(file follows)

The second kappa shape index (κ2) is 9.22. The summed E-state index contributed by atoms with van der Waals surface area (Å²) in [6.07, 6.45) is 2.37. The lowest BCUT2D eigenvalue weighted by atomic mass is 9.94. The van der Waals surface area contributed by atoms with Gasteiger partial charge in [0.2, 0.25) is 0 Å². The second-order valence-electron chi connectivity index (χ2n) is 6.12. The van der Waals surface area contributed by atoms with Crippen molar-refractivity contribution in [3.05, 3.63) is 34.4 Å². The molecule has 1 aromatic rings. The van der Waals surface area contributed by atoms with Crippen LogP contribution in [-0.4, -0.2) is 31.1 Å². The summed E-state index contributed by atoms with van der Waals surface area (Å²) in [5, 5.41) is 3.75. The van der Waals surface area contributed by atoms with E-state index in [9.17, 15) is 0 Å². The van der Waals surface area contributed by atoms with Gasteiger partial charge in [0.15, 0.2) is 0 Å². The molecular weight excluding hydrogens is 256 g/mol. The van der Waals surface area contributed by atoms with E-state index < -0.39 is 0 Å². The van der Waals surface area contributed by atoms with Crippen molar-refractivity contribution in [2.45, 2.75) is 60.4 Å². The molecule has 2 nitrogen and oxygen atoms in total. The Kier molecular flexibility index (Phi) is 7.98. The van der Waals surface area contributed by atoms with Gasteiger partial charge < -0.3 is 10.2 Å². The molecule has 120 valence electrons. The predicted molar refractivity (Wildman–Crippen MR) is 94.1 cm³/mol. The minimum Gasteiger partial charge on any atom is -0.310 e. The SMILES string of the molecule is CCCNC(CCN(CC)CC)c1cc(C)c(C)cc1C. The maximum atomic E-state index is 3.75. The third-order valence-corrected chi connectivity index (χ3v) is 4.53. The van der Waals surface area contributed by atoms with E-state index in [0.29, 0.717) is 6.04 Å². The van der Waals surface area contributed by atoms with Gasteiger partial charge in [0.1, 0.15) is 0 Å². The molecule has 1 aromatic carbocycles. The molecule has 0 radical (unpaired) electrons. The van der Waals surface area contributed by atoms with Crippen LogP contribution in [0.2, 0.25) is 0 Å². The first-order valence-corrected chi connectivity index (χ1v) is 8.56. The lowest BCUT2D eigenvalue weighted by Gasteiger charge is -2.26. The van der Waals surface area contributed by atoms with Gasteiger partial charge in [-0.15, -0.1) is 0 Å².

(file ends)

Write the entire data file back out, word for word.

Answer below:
The second kappa shape index (κ2) is 9.22. The summed E-state index contributed by atoms with van der Waals surface area (Å²) in [6.07, 6.45) is 2.37. The lowest BCUT2D eigenvalue weighted by atomic mass is 9.94. The van der Waals surface area contributed by atoms with Gasteiger partial charge in [0.2, 0.25) is 0 Å². The second-order valence-electron chi connectivity index (χ2n) is 6.12. The van der Waals surface area contributed by atoms with Crippen molar-refractivity contribution in [3.05, 3.63) is 34.4 Å². The molecule has 1 aromatic rings. The van der Waals surface area contributed by atoms with Crippen LogP contribution in [-0.4, -0.2) is 31.1 Å². The summed E-state index contributed by atoms with van der Waals surface area (Å²) in [5, 5.41) is 3.75. The van der Waals surface area contributed by atoms with E-state index in [9.17, 15) is 0 Å². The van der Waals surface area contributed by atoms with Gasteiger partial charge in [0.15, 0.2) is 0 Å². The molecular weight excluding hydrogens is 256 g/mol. The van der Waals surface area contributed by atoms with E-state index < -0.39 is 0 Å². The van der Waals surface area contributed by atoms with Crippen molar-refractivity contribution in [2.45, 2.75) is 60.4 Å². The molecule has 2 nitrogen and oxygen atoms in total. The Kier molecular flexibility index (Phi) is 7.98. The van der Waals surface area contributed by atoms with Gasteiger partial charge < -0.3 is 10.2 Å². The molecule has 120 valence electrons. The predicted molar refractivity (Wildman–Crippen MR) is 94.1 cm³/mol. The minimum Gasteiger partial charge on any atom is -0.310 e. The SMILES string of the molecule is CCCNC(CCN(CC)CC)c1cc(C)c(C)cc1C. The maximum atomic E-state index is 3.75. The third-order valence-corrected chi connectivity index (χ3v) is 4.53. The van der Waals surface area contributed by atoms with E-state index in [0.29, 0.717) is 6.04 Å². The van der Waals surface area contributed by atoms with Gasteiger partial charge in [0.1, 0.15) is 0 Å². The molecule has 1 aromatic carbocycles. The molecule has 0 radical (unpaired) electrons. The van der Waals surface area contributed by atoms with Crippen LogP contribution in [0.2, 0.25) is 0 Å². The first-order valence-corrected chi connectivity index (χ1v) is 8.56. The lowest BCUT2D eigenvalue weighted by Gasteiger charge is -2.26. The van der Waals surface area contributed by atoms with Gasteiger partial charge in [-0.15, -0.1) is 0 Å².